Your Investments: Living longer

The increase in the length of our lives raises the question of how to finance those added years.

By AARON KATSMAN
September 17, 2014 23:26
3 minute read.
Phillip and Dorothy Grossman

Phillip and Dorothy Grossman, the oldest couple to make aliya.. (photo credit: Sasson Tiram; courtesy of Nefesh B’Nefesh)

 
X

Dear Reader,
As you can imagine, more people are reading The Jerusalem Post than ever before. Nevertheless, traditional business models are no longer sustainable and high-quality publications, like ours, are being forced to look for new ways to keep going. Unlike many other news organizations, we have not put up a paywall. We want to keep our journalism open and accessible and be able to keep providing you with news and analyses from the frontlines of Israel, the Middle East and the Jewish World.

As one of our loyal readers, we ask you to be our partner.

For $5 a month you will receive access to the following:

  • A user experience almost completely free of ads
  • Access to our Premium Section
  • Content from the award-winning Jerusalem Report and our monthly magazine to learn Hebrew - Ivrit
  • A brand new ePaper featuring the daily newspaper as it appears in print in Israel

Help us grow and continue telling Israel’s story to the world.

Thank you,

Ronit Hasin-Hochman, CEO, Jerusalem Post Group
Yaakov Katz, Editor-in-Chief

UPGRADE YOUR JPOST EXPERIENCE FOR 5$ PER MONTH Show me later

Due to advances in medical care and a focus on living a healthier lifestyle, exercising and eating properly, we are all living longer. In fact, since the 1950s, the average lifespan has increased by over 10 years. However, this increase in the length of our lives raises the question of how to finance those added years.

In the past, financial planners would assume that the average person would retire at age 65 and then generate income from his investments to last another 10 years. Today, planners have to work out how clients can make ends meet for at least 20 to 30 years after retirement, which is no easy task.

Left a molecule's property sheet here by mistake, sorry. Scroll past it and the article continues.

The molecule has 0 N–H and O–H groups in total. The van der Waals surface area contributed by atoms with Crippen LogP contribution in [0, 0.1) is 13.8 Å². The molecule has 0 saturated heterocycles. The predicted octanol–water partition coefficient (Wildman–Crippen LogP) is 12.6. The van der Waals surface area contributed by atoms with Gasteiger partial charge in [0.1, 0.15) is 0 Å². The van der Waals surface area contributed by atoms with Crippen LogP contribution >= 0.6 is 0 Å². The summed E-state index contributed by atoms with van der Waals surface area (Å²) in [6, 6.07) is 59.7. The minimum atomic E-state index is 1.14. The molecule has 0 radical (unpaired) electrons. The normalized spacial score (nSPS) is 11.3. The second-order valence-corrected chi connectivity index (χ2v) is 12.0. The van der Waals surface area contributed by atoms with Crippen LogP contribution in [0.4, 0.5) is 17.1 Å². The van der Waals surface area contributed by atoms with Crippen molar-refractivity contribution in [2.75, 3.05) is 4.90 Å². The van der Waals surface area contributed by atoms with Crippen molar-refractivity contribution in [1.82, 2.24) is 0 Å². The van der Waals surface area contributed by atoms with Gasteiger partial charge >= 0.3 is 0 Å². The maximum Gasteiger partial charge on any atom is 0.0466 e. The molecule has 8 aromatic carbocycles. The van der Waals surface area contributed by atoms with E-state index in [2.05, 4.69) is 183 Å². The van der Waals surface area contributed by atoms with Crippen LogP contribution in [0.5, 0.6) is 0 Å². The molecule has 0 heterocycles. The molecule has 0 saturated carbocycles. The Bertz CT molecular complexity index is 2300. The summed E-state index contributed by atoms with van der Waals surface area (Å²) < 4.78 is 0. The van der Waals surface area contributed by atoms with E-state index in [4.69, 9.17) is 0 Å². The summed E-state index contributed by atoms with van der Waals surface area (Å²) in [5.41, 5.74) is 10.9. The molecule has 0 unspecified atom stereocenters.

Be the first to know - Join our Facebook page.


According to estimates made by the American Academy of Actuaries, a 65-year-old man has about one-in-five odds of living to age 90 – about six years longer than his life expectancy.

A 65-year-old woman has almost one-in-three odds of living to age 90 – four years longer than her life expectancy. And a 65-year-old couple has a 45 percent chance – almost 50-50 – that one of them will survive to age 90.

Caring For Others

This increased lifespan does not only affect our own generation, but also that of our parents, meaning that we may well need to help finance their later years. As long-term care and medical costs spiral upward in the United States, more and more Jewish parents are moving to Israel to take advantage of lower medical expenses.

While this has many positive aspects for the family, such as grandparents being able to watch their grandchildren grow up and grandchildren knowing and learning from their grandparents, the children are unfortunately often unprepared for the ensuing financial burden that will be thrust upon them.